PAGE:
if (todoPage == null)
        todoPage = await CreateToDoPage(client);

    // Read the HTML content of the synchronized page and translate that into ToDo objects.
    List<ToDo> result = new List<ToDo>();
    Stream contentStream = await OneNoteService.GetPageContent(client, todoPage);
    using (StreamReader reader = new StreamReader(contentStream))
        string pageContent = reader.ReadToEnd();
        var document = new HtmlDocument();

        // A OneNote todo list is a sequence of tags with the data-tag attribute set
        // to "to-do" or "to-do:completed".
        foreach (var node in document.DocumentNode.Descendants("p").Where(
            p => p.GetAttributeValue("data-tag", "not-to-do") != "not-to-do"))
            string dataTag = node.Attributes["data-tag"].Value;
            if (dataTag != "to-do" && dataTag != "to-do:completed")
                continue; // node is not a OneNote todo

            result.Add(new ToDo
                Task = node.InnerText,
                Done = dataTag == "to-do:completed"

    return result;

This method:

  • Lazily creates the to-do list OneNote page, if it needs to.
  • Reads the HTML content of the page.
  • Translates any OneNote task (an entry with a checkbox, as seen in the list of screenshots above) into the list of to-dos that make up our page view.

The code to process the synchronized to-do list is a lot easier to understand if you can see the kind of HTML we need to process:


A OneNote to-do is a p tag with a data-tag attribute set to either to-do or to-do:completed, depending on whether the checkbox is checked or not. HtmlAgilityPack, the provider of the HtmlDocument and HtmlNode objects used above, provides good HTML-to-object mapping functionality. I can recommend it for this kind of task.

Authenticating the GraphServiceClient

The classes we have looked at so far show you how to interact with Graph API using the GraphServiceClient, but that client still needs to be authenticated to access a user’s Office 365 data.

As mentioned in the authentication post, we need to add the user’s access token to the Authorization header of any HTTP request the GraphServiceClient makes on our behalf. In the demo app, this is done by the GraphServiceHelper class. Here is the GetAuthenticatedClient method that our ToDoService class uses to acquire an authenticated client.

// Returns a GraphServiceClient with the user's access token set to the HTTP auth header.
public static GraphServiceClient GetAuthenticatedClient()
    if (client == null)
        client = new GraphServiceClient(
            new DelegateAuthenticationProvider(
                async (requestMessage) =>
                    // Get access token.
                    string accessToken = await GraphAuthProvider.Instance.GetUserAccessTokenAsync();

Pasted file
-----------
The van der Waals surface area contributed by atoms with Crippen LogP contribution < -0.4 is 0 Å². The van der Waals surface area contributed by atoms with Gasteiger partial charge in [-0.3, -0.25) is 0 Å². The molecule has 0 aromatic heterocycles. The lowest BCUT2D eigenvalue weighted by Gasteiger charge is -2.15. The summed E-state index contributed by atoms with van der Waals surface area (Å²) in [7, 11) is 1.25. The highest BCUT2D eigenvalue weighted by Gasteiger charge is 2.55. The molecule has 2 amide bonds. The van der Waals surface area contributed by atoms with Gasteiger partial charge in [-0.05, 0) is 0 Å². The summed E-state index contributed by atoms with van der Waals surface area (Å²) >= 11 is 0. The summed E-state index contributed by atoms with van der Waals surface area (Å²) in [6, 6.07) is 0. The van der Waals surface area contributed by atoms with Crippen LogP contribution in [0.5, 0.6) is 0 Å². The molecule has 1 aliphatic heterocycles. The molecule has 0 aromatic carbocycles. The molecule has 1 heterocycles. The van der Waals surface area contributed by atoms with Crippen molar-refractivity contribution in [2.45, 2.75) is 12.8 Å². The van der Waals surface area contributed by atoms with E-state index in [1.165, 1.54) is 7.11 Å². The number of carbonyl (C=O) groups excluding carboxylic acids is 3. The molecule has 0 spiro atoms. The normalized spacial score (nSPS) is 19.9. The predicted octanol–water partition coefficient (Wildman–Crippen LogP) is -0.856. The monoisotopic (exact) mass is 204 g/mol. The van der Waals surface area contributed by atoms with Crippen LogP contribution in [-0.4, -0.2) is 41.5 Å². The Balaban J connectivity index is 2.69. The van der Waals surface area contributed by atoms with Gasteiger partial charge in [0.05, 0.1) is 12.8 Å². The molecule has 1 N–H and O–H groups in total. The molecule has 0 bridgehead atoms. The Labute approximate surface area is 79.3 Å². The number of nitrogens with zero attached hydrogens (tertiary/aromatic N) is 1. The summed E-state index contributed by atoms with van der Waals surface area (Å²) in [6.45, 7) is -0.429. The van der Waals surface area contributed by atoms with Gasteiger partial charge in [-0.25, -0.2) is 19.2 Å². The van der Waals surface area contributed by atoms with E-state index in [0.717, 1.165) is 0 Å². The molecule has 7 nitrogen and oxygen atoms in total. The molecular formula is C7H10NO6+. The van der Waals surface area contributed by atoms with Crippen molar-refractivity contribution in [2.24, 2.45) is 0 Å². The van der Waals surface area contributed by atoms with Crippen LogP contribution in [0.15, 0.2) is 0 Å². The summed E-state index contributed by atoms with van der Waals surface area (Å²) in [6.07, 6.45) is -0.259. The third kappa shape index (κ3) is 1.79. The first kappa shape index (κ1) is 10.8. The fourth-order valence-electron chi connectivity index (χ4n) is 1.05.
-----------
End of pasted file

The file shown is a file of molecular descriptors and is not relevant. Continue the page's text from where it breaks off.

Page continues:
// Set access token to HTTP auth header.
                    requestMessage.Headers.Authorization = new AuthenticationHeaderValue("bearer", accessToken);

    return client;

The Graph client itself does not include any authentication mechanism, instead, it provides the DelegateAuthenticationProvider for you to define whatever suits your app. The code you provide here will be used to authenticate each request the client makes. Here we simply add the access token we have cached for the user session to the Authorization header.

Accessing the cached access token

You can see in the code sample above that the meat of the logic is in the GraphAuthProvider class. Let’s dive into the method used:

public async Task<string> GetUserAccessTokenAsync()
    string userId = ClaimsPrincipal.Current.FindFirst(ClaimTypes.NameIdentifier).Value;
    HttpContextWrapper httpContext = new HttpContextWrapper(HttpContext.Current);
    TokenCache userTokenCache = new SessionTokenCache(userId, httpContext).GetMsalCacheInstance();

    ConfidentialClientApplication cca = new ConfidentialClientApplication(
        clientId, redirectUri, new ClientCredential(clientSecret), userTokenCache, null);

    // Attempt to retrieve access token from the cache. Could also make a network call for a new
    // access token if the cached one is expired or close to expiration and a refresh token is
    // available.
        AuthenticationResult result = await cca.AcquireTokenSilentAsync(
            scopes.Split(new char[] { ' ' }), cca.Users.First());

        return result.AccessToken;
    // Unable to retrieve the access token silently.
    catch (Exception)
            new AuthenticationProperties() { RedirectUri = "/" },

        throw new Microsoft.Graph.ServiceException(
            new Microsoft.Graph.Error
                Code = Microsoft.Graph.GraphErrorCode.AuthenticationFailure.ToString(),
                Message = "Authentication is required."

The method uses the user’s identity to get the associated MSAL token cache, which securely stores the access token and refresh token of the user. We build a ConfidentialClientApplication from the application settings (including Azure AD client credentials) and the token cache. This MSAL object encapsulates the process of acquiring/refreshing an access token with the authorization code flow, as defined by OAuth 2.0. For a more detailed breakdown see: Authenticating with Azure AD and OpenID Connect.

The ConfidentialClientApplication is capable of releasing the access token of the user from the cache if it has previously been acquired and is still valid. Alternatively, if the existing access token has expired or is close to expiry, it could use a refresh token to acquire another. If neither of these options is possible, the user would need to authenticate with Azure AD again.

Closing thoughts

And that’s just about all there is to it. You should be able to adapt these fundamentals to whichever Office 365 app you wish to automate. Do let me know if you build anything cool with Graph API or if you found this guide useful!

Useful resources and acknowledgments

The following links were helpful in my own experimentation with Graph API, inspired various parts of my demo app code and/or contributed to my understanding. They can certainly help you too.

Hat-tip to the authors of the above.

About the Author Kirk MacPhee

An experienced software developer and technical lead, specializing in automation technologies and their application.